We are sometimes asked if federal agents are allowed to stop somebody when they are conducting a criminal investigation? The answer to this question, in general, is no. The feds nor the state can stop anybody for no reason whatsoever. They're going to have to have what's called probable cause.
They're going to have to have some information that someone is doing something criminal. It will have to be valid information. Otherwise, the stop can be illegal, and the evidence seized from the stop, whether drugs or any fraudulent activity, for example, can be suppressed and not used against the person.
Of course, the courts have carved out many exceptions for scenarios where the federal government stops people. For example, if the police are walking around outside and coming up and making contact with somebody, that is not unlawful.
They're in a public place. They're allowed to talk to people. They're allowed to investigate crimes. That's what their job is. However, once they start showing authority, once they start using any force, and once a reasonable person would not feel free to leave, we begin to get into an area of an illegal stop. There are countless cases associated with these situations where police are stopping people;
- They're being frisked;
- They're being searched;
- Their property is being searched.
Whether that be a backpack, a car, or illegal information is being found out about that person. Whether that be drugs, stolen credit cards, whatever the case may be, and now that's being used against the person. Our federal criminal defense lawyers will discuss this topic further below.
Federal Drug Charges Explained
Federal drug crimes usually are challenging because prosecutors aggressively pursue charges against drug offenders, and the criminal court process and sentencing are far different than a state-level court. Federal drug laws are described under Title 21 of the United States Code, each drug designated in one of five schedules.
The Drug Enforcement Administration (DEA) is the primary agency responsible for investigating drug offenses, such as drug conspiracy, manufacturing, cultivation, importation, smuggling, and drug trafficking.
Federal prosecutions for drug distribution often involve allegations under 21 U.S.C. 846, which is a statute used for all forms of drug-related conspiracies. A conspiracy charge is an underlying agreement between two or more people to commit a crime that includes:
- an agreement to commit a crime,
- intent, and
- an act to execute the agreement.
A primary consideration in drug conspiracy charges is the federal sentencing law with mandatory minimums and high offense levels, especially in cases involving large quantities of narcotics.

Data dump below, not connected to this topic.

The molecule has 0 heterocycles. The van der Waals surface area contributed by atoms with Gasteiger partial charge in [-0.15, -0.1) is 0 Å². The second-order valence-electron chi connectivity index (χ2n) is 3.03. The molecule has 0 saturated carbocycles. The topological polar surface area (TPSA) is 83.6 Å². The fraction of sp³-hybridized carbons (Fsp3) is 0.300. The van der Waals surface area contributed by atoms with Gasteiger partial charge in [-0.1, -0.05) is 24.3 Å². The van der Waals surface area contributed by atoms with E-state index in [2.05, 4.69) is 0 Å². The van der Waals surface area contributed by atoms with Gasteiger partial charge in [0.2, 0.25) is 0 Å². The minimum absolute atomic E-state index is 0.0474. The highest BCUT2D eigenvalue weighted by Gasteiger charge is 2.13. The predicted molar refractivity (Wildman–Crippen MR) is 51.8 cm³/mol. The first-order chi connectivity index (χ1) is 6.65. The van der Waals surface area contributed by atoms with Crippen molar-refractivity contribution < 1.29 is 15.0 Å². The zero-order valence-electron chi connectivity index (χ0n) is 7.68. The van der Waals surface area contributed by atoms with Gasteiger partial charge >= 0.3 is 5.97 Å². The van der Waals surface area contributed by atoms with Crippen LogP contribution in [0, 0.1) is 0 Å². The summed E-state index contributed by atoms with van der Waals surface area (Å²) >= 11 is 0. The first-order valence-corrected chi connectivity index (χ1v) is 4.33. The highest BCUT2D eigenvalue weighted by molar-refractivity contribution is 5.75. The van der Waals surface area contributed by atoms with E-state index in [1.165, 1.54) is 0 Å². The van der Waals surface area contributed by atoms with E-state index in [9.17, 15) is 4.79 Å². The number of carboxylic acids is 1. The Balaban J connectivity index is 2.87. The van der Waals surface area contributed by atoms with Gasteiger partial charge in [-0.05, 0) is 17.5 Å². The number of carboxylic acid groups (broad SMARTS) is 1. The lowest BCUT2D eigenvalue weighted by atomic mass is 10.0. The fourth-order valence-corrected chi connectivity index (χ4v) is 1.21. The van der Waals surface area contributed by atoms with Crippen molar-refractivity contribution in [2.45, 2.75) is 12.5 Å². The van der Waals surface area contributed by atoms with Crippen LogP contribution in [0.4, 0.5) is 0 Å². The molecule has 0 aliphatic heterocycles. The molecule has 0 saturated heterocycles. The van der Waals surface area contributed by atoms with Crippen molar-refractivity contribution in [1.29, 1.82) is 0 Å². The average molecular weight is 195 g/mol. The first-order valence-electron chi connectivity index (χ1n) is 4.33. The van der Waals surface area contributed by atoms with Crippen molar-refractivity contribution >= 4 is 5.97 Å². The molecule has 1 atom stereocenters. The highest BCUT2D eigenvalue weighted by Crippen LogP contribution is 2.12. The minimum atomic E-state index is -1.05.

Drug Manufacturing – 21 U.S.C. § 841
The federal statute making drug manufacturing a crime is 21 U.S.C. § 841. Simply put, it's a federal offense to knowingly or intentionally manufacture an illegal controlled substance.
A 21 U.S.C. 841 drug manufacturing crime occurs when someone produces or attempts to produce controlled substances, including cocaine, heroin, and methamphetamine. A conviction for manufacturing a controlled substance will include a mandatory minimum of five years in federal prison.
10-Year Mandatory Minimum Sentence
When someone has been charged with a federal drug crime, one of their primary concerns deals with the 10-year mandatory minimum sentence if they are convicted. Usually, a mandatory minimum sentence is on the table if the feds conducted an investigation and formally filed charges for a drug offense.
In other words, these cases usually involve enough mandatory narcotics minimums, depending on each narcotic and the exact amounts. So, most of the time, you're looking at a 10-year mandatory minimum prison sentence, but at least a 5-year mandatory minimum.
Now, the question becomes can you get around the mandatory minimum sentence in a federal drug case? It's possible but will depend on many different factors.
Suppression of Illegally Obtained Evidence
Now, your attorney has the job of making sure that if they did find illegal information or drugs on you, to try to see if it is possible to suppress in saying that is an unlawful stop, and therefore, an unlawful search.
What I have you do is come to the office. We go over all of the facts of the case. I encourage you to be honest with me and tell me what happened so I can honestly evaluate whether you have the type of situation that is ripe for an argument that the federal government illegally stopped you.
I will look at the case file, I will look at the facts of the case from your perspective, and then the last piece of the puzzle I'm going to need to evaluate the case effectively is the police's version of events — even if that version of the circumstances regarding your stop is manufactured, manipulated or wrong.
I still need to see what it is so I can compare it against yours, compare it against the law, compare it against common sense, and, of course, compare it against any evidence that may be available, for example, video eyewitnesses who saw what was going on. Sometimes the police are stupid enough to put unfair inconsistencies in their report.
There's a whole host of things that can happen that can benefit you when it comes to an illegal stop in a federal criminal case. So, if you or a loved one is charged in a federal criminal case and you think you were illegally stopped, pick up the phone.
Set up a meeting with me, whether on the phone or face to face, and we can talk about it, and I can begin the process of defending you and helping you and getting you the best result in your federal criminal case. The Hedding Law Firm is located in Los Angeles County and serves people across Southern California. We offer a free case evaluation by phone, or you can fill out the contact form.